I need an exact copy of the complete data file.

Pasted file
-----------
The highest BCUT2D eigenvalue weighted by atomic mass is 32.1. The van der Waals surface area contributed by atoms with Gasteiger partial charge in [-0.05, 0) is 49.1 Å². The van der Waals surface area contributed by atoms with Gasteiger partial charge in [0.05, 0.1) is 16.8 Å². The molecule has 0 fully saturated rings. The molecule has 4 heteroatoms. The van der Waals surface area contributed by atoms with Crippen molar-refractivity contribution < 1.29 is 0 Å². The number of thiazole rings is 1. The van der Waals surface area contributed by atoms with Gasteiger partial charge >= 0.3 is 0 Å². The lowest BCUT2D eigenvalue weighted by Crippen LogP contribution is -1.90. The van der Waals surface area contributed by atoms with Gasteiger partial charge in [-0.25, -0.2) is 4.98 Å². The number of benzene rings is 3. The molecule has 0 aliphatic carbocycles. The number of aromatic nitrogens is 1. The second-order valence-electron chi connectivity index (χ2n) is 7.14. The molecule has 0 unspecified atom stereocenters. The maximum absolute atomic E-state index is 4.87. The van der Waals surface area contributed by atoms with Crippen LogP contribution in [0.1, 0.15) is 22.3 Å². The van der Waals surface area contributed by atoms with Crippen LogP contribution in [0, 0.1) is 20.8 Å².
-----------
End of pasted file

The highest BCUT2D eigenvalue weighted by atomic mass is 32.1. The van der Waals surface area contributed by atoms with Gasteiger partial charge in [-0.05, 0) is 49.1 Å². The van der Waals surface area contributed by atoms with Gasteiger partial charge in [0.05, 0.1) is 16.8 Å². The molecule has 0 fully saturated rings. The molecule has 4 heteroatoms. The van der Waals surface area contributed by atoms with Crippen molar-refractivity contribution < 1.29 is 0 Å². The number of thiazole rings is 1. The van der Waals surface area contributed by atoms with Gasteiger partial charge >= 0.3 is 0 Å². The lowest BCUT2D eigenvalue weighted by Crippen LogP contribution is -1.90. The van der Waals surface area contributed by atoms with Gasteiger partial charge in [-0.25, -0.2) is 4.98 Å². The number of benzene rings is 3. The molecule has 0 aliphatic carbocycles. The number of aromatic nitrogens is 1. The second-order valence-electron chi connectivity index (χ2n) is 7.14. The molecule has 0 unspecified atom stereocenters. The maximum absolute atomic E-state index is 4.87. The van der Waals surface area contributed by atoms with Crippen LogP contribution in [0.1, 0.15) is 22.3 Å². The van der Waals surface area contributed by atoms with Crippen LogP contribution in [0, 0.1) is 20.8 Å².